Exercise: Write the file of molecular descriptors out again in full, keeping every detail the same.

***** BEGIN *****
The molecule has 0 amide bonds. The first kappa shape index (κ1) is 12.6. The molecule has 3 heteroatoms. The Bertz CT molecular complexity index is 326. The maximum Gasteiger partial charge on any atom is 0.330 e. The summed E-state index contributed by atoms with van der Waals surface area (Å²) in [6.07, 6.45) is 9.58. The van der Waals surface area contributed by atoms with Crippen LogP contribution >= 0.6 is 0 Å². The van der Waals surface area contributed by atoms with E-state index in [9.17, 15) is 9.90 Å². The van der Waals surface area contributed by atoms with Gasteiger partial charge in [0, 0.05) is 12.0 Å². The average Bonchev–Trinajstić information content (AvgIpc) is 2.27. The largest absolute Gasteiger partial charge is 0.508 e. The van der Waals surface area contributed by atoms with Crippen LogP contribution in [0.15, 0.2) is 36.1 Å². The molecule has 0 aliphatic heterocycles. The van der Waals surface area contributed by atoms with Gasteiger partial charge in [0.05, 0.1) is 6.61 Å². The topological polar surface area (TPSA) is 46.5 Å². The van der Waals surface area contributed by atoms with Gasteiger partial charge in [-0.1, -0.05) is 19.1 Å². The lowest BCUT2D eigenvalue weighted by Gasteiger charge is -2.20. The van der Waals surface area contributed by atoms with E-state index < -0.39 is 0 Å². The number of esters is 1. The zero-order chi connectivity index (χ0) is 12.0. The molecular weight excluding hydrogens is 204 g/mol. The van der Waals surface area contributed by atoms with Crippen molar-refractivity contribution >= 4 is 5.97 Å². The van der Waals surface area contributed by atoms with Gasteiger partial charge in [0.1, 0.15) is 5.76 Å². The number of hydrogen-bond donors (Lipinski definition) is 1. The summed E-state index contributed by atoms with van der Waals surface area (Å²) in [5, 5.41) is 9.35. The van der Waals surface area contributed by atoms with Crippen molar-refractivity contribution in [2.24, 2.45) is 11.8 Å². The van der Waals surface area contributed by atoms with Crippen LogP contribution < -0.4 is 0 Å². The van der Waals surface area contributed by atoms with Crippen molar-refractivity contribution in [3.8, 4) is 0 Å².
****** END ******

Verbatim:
The molecule has 0 amide bonds. The first kappa shape index (κ1) is 12.6. The molecule has 3 heteroatoms. The Bertz CT molecular complexity index is 326. The maximum Gasteiger partial charge on any atom is 0.330 e. The summed E-state index contributed by atoms with van der Waals surface area (Å²) in [6.07, 6.45) is 9.58. The van der Waals surface area contributed by atoms with Crippen LogP contribution >= 0.6 is 0 Å². The van der Waals surface area contributed by atoms with E-state index in [9.17, 15) is 9.90 Å². The van der Waals surface area contributed by atoms with Gasteiger partial charge in [0, 0.05) is 12.0 Å². The average Bonchev–Trinajstić information content (AvgIpc) is 2.27. The largest absolute Gasteiger partial charge is 0.508 e. The van der Waals surface area contributed by atoms with Crippen LogP contribution in [0.15, 0.2) is 36.1 Å². The molecule has 0 aliphatic heterocycles. The van der Waals surface area contributed by atoms with Gasteiger partial charge in [0.05, 0.1) is 6.61 Å². The topological polar surface area (TPSA) is 46.5 Å². The van der Waals surface area contributed by atoms with Gasteiger partial charge in [-0.1, -0.05) is 19.1 Å². The lowest BCUT2D eigenvalue weighted by Gasteiger charge is -2.20. The van der Waals surface area contributed by atoms with E-state index < -0.39 is 0 Å². The number of esters is 1. The zero-order chi connectivity index (χ0) is 12.0. The molecular weight excluding hydrogens is 204 g/mol. The van der Waals surface area contributed by atoms with Crippen molar-refractivity contribution >= 4 is 5.97 Å². The van der Waals surface area contributed by atoms with Gasteiger partial charge in [0.1, 0.15) is 5.76 Å². The number of hydrogen-bond donors (Lipinski definition) is 1. The summed E-state index contributed by atoms with van der Waals surface area (Å²) in [5, 5.41) is 9.35. The van der Waals surface area contributed by atoms with Crippen molar-refractivity contribution in [2.24, 2.45) is 11.8 Å². The van der Waals surface area contributed by atoms with Crippen LogP contribution < -0.4 is 0 Å². The van der Waals surface area contributed by atoms with Crippen molar-refractivity contribution in [3.8, 4) is 0 Å².